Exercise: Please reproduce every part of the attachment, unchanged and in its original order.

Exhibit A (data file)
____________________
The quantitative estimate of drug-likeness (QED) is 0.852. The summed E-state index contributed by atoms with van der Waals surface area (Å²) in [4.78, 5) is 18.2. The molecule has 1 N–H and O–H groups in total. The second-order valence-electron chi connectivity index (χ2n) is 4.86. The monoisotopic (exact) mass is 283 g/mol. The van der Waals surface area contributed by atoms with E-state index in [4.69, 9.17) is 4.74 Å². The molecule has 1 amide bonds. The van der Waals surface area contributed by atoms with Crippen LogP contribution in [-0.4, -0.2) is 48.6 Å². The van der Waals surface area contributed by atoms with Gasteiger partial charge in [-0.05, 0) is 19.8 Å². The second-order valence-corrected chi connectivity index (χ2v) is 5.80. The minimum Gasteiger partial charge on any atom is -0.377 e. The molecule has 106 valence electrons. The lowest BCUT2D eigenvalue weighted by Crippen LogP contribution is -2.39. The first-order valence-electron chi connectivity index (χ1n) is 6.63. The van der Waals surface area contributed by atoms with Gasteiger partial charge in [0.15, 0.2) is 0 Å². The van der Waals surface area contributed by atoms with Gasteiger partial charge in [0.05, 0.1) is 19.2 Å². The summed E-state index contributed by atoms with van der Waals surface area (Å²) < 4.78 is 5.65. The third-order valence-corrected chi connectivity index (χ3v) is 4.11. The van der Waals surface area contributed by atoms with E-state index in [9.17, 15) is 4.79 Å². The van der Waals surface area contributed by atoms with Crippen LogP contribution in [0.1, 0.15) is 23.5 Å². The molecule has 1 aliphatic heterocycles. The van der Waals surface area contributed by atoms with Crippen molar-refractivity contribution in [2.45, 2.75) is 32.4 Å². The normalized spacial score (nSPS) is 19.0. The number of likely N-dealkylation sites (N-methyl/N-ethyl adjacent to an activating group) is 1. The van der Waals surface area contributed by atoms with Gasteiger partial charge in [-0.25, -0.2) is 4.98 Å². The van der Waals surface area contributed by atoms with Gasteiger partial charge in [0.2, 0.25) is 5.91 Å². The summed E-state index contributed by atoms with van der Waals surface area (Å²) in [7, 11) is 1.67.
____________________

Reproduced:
The quantitative estimate of drug-likeness (QED) is 0.852. The summed E-state index contributed by atoms with van der Waals surface area (Å²) in [4.78, 5) is 18.2. The molecule has 1 N–H and O–H groups in total. The second-order valence-electron chi connectivity index (χ2n) is 4.86. The monoisotopic (exact) mass is 283 g/mol. The van der Waals surface area contributed by atoms with E-state index in [4.69, 9.17) is 4.74 Å². The molecule has 1 amide bonds. The van der Waals surface area contributed by atoms with Crippen LogP contribution in [-0.4, -0.2) is 48.6 Å². The van der Waals surface area contributed by atoms with Gasteiger partial charge in [-0.05, 0) is 19.8 Å². The second-order valence-corrected chi connectivity index (χ2v) is 5.80. The minimum Gasteiger partial charge on any atom is -0.377 e. The molecule has 106 valence electrons. The lowest BCUT2D eigenvalue weighted by Crippen LogP contribution is -2.39. The first-order valence-electron chi connectivity index (χ1n) is 6.63. The van der Waals surface area contributed by atoms with Gasteiger partial charge in [0.15, 0.2) is 0 Å². The van der Waals surface area contributed by atoms with Gasteiger partial charge in [0.05, 0.1) is 19.2 Å². The summed E-state index contributed by atoms with van der Waals surface area (Å²) < 4.78 is 5.65. The third-order valence-corrected chi connectivity index (χ3v) is 4.11. The van der Waals surface area contributed by atoms with E-state index in [9.17, 15) is 4.79 Å². The van der Waals surface area contributed by atoms with Crippen LogP contribution in [0.1, 0.15) is 23.5 Å². The molecule has 1 aliphatic heterocycles. The van der Waals surface area contributed by atoms with Crippen molar-refractivity contribution in [2.45, 2.75) is 32.4 Å². The normalized spacial score (nSPS) is 19.0. The number of likely N-dealkylation sites (N-methyl/N-ethyl adjacent to an activating group) is 1. The van der Waals surface area contributed by atoms with Gasteiger partial charge in [-0.25, -0.2) is 4.98 Å². The van der Waals surface area contributed by atoms with Gasteiger partial charge in [0.2, 0.25) is 5.91 Å². The summed E-state index contributed by atoms with van der Waals surface area (Å²) in [7, 11) is 1.67.